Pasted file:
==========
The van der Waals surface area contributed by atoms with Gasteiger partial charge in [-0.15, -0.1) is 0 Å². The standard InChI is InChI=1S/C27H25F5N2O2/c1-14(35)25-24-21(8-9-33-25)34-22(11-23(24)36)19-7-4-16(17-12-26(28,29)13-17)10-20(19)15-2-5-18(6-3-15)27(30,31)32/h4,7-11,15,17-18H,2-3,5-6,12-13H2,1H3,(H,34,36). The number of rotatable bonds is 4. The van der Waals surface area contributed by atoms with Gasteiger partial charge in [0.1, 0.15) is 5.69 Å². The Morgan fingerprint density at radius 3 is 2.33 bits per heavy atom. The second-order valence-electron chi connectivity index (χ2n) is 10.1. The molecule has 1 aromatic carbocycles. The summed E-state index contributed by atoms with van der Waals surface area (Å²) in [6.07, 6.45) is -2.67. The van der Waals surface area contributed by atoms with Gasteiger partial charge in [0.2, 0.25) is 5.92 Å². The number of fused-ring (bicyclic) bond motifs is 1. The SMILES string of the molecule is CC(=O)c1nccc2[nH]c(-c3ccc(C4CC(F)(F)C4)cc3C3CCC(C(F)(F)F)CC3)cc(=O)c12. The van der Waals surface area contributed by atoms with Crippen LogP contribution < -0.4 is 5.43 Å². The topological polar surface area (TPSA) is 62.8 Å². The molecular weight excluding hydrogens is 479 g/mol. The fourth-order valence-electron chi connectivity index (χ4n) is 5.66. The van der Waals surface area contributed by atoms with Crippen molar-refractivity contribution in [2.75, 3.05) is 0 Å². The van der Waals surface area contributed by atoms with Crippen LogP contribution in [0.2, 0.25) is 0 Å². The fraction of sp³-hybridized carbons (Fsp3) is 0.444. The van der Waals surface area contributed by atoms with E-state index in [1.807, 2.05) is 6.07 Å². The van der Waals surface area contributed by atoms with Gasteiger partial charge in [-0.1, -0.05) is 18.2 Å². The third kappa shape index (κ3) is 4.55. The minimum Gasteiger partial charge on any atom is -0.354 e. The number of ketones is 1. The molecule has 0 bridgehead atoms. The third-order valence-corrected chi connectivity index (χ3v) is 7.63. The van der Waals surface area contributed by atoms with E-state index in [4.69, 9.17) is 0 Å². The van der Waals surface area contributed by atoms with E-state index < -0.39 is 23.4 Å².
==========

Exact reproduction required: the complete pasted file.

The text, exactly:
The van der Waals surface area contributed by atoms with Gasteiger partial charge in [-0.15, -0.1) is 0 Å². The standard InChI is InChI=1S/C27H25F5N2O2/c1-14(35)25-24-21(8-9-33-25)34-22(11-23(24)36)19-7-4-16(17-12-26(28,29)13-17)10-20(19)15-2-5-18(6-3-15)27(30,31)32/h4,7-11,15,17-18H,2-3,5-6,12-13H2,1H3,(H,34,36). The number of rotatable bonds is 4. The van der Waals surface area contributed by atoms with Gasteiger partial charge in [0.1, 0.15) is 5.69 Å². The Morgan fingerprint density at radius 3 is 2.33 bits per heavy atom. The second-order valence-electron chi connectivity index (χ2n) is 10.1. The molecule has 1 aromatic carbocycles. The summed E-state index contributed by atoms with van der Waals surface area (Å²) in [6.07, 6.45) is -2.67. The van der Waals surface area contributed by atoms with Gasteiger partial charge in [0.2, 0.25) is 5.92 Å². The number of fused-ring (bicyclic) bond motifs is 1. The SMILES string of the molecule is CC(=O)c1nccc2[nH]c(-c3ccc(C4CC(F)(F)C4)cc3C3CCC(C(F)(F)F)CC3)cc(=O)c12. The van der Waals surface area contributed by atoms with Crippen LogP contribution < -0.4 is 5.43 Å². The topological polar surface area (TPSA) is 62.8 Å². The molecular weight excluding hydrogens is 479 g/mol. The fourth-order valence-electron chi connectivity index (χ4n) is 5.66. The van der Waals surface area contributed by atoms with Crippen molar-refractivity contribution in [2.75, 3.05) is 0 Å². The van der Waals surface area contributed by atoms with Crippen LogP contribution in [0.2, 0.25) is 0 Å². The fraction of sp³-hybridized carbons (Fsp3) is 0.444. The van der Waals surface area contributed by atoms with E-state index in [1.807, 2.05) is 6.07 Å². The van der Waals surface area contributed by atoms with Gasteiger partial charge in [-0.1, -0.05) is 18.2 Å². The third kappa shape index (κ3) is 4.55. The minimum Gasteiger partial charge on any atom is -0.354 e. The number of ketones is 1. The molecule has 0 bridgehead atoms. The third-order valence-corrected chi connectivity index (χ3v) is 7.63. The van der Waals surface area contributed by atoms with E-state index in [4.69, 9.17) is 0 Å². The van der Waals surface area contributed by atoms with E-state index < -0.39 is 23.4 Å².